Certainly, Benitez should know better than most the folly of believing his Champions League triumph in Istanbul still bestows the job security of a senior civil servant. Yet still he clings to a remarkable but ageing victory, all the time failing to grasp that football, no more than any other competitive business, has the notion 'you are only as good as your last match in charge'.

No, the game will always be concerned with today and tomorrow, a truth the Liverpool manager ignored when he declared, on the day he lost to Barnsley: "I don't know too many managers who have won the European Cup." As a fellow Spaniard, he among all people should remember Vincente Del Bosque who even after winning the UEFA Champions League not once but TWICE was still sacked the following season.

The harsh truth is that Benitez, with ever diminishing success, appears to have been attempting to impose his own increasingly bizarre version of reality. The more emphatic he becomes in his self-belief, the further his team seems to slip away. But then let's be honest. Rafa is not building a team. What he has been quietly organizing is an assortment, a series of options. An endless jigsaw puzzle if you will.
Benitez believes in the ever shifting jigsaw game. He has made rotation a personal creed, supported by nothing more substantial than a belief in his own powers to play the master puppeteer. The result was shocking against Barnsley. It ran far deeper than the unrest of the fans. The body language of the team announced dismay even before Jamie Carragher, a bulwark of central defence who was recently asked to play at right-back, went public with his belief that the team is just not good enough to win the title.

Hearing the comments of the zealous Carragher brought a specially biting sadness for anyone who was around on that Istanbul dawn when Benitez so impressively outlined his plans for Liverpool's future.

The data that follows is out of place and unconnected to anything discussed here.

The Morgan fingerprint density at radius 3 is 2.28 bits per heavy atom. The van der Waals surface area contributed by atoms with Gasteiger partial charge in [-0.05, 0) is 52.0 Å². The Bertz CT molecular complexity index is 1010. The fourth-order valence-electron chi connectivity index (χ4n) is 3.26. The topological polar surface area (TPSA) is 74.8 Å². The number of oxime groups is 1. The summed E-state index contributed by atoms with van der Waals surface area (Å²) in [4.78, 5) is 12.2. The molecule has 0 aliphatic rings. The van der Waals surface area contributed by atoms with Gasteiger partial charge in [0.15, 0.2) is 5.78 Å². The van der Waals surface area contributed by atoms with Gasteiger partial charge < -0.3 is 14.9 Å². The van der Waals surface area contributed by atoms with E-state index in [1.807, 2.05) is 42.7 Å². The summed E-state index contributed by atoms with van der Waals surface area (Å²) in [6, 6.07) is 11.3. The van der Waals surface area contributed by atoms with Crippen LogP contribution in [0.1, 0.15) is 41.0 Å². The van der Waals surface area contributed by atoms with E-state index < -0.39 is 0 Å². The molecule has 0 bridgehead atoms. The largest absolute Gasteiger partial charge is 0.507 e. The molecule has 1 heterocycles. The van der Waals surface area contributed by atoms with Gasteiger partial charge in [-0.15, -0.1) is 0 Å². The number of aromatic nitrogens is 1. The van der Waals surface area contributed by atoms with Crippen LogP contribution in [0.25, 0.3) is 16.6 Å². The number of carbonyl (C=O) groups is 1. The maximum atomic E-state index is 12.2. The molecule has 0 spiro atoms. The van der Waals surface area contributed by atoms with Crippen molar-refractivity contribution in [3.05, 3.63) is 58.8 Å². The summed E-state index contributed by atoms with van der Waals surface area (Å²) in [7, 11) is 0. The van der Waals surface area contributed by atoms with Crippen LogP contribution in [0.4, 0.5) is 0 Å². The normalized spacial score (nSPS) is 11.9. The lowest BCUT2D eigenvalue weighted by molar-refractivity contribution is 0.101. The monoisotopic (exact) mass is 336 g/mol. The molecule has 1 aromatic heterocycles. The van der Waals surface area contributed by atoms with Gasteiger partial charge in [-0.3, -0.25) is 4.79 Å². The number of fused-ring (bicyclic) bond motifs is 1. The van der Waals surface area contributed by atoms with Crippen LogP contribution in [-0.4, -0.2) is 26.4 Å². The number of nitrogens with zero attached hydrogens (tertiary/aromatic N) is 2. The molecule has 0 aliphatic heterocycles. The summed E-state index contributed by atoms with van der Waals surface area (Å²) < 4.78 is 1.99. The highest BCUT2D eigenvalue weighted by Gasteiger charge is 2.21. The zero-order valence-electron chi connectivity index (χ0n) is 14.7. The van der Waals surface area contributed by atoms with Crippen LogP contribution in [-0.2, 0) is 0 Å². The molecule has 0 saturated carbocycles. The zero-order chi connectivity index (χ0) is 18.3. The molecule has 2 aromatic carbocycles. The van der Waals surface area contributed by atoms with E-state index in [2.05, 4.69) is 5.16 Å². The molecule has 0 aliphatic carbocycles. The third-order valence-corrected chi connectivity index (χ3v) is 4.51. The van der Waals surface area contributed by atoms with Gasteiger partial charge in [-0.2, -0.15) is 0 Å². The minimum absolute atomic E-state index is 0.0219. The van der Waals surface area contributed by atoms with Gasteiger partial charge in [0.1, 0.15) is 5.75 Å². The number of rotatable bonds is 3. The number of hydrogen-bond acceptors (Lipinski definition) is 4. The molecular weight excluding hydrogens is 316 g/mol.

This constant rotation and 'tinkering' has done nothing of which has encouraged the fundamental ambition of every great manager – a sense of growth.

Benitez's predecessor Bill Shankly never won a European Cup but he did lay down the principles of an empire which, at one point, gathered it in as though it was not a challenge but a right.

Shankly signed players like St John and Yeats and Hughes and nurtured players like Tommy Smith and made them gods. Benitez doesn't make gods – he makes squad members and bench warmers to be deployed when the fancy takes him.

He has been trying to win while ignoring the most basic aspect of building a winning team. However many winners of Europe's top prize Benitez does know, he has clearly failed to see an instinct that links them all, from Sir Matt Busby and Jock Stein to Sir Alex Ferguson, Arsene Wenger and Jose Mourinho..

The problem is increasingly plain. There has been no development. Some tactical triumphs, no doubt. But no evolution. Benitez juggles his players without the merest acknowledgement of another school of thought, which points out that every great team has thrived on familiarity and mutual respect in the dressing room.

When Sir Bobby Charlton and Nobby Stiles became the only Englishmen to win both the World Cup and European Cup (in the space of two years), they did it while playing more than 60 games a season, most often on pitches which the modern player would dismiss as so many ploughed fields. Shankly made a change in his team as a last resort rather than a first instinct. He won a title with only 13 players.

Yes, we know times change, along with diets and scientific input and equipment, but some things are eternal.

One of them is the need of a professional footballer to feel secure in his role – and his ability. That can only be reinforced by seeing his name on the team sheet. Fighters fight and footballers play football, even if they are rich beyond most dreams.

Liverpool now have to count the consequences. Most discouragingly, they include the breaking voice of Jamie Carragher and his manager's desperate belief that a great club once familiar with serial success can be sustained by not much more than an old deposit made in the bank of Istanbul.

Thursday, January 31, 2008

"A Gift from Heaven"

My goodness... this just has to be shared. They didn't show this game (along with all the other games this midweek) in Singapore. I read the match reports - all raving about that goal (direct link).

Truly. Amazed.

Link to a clearer version here.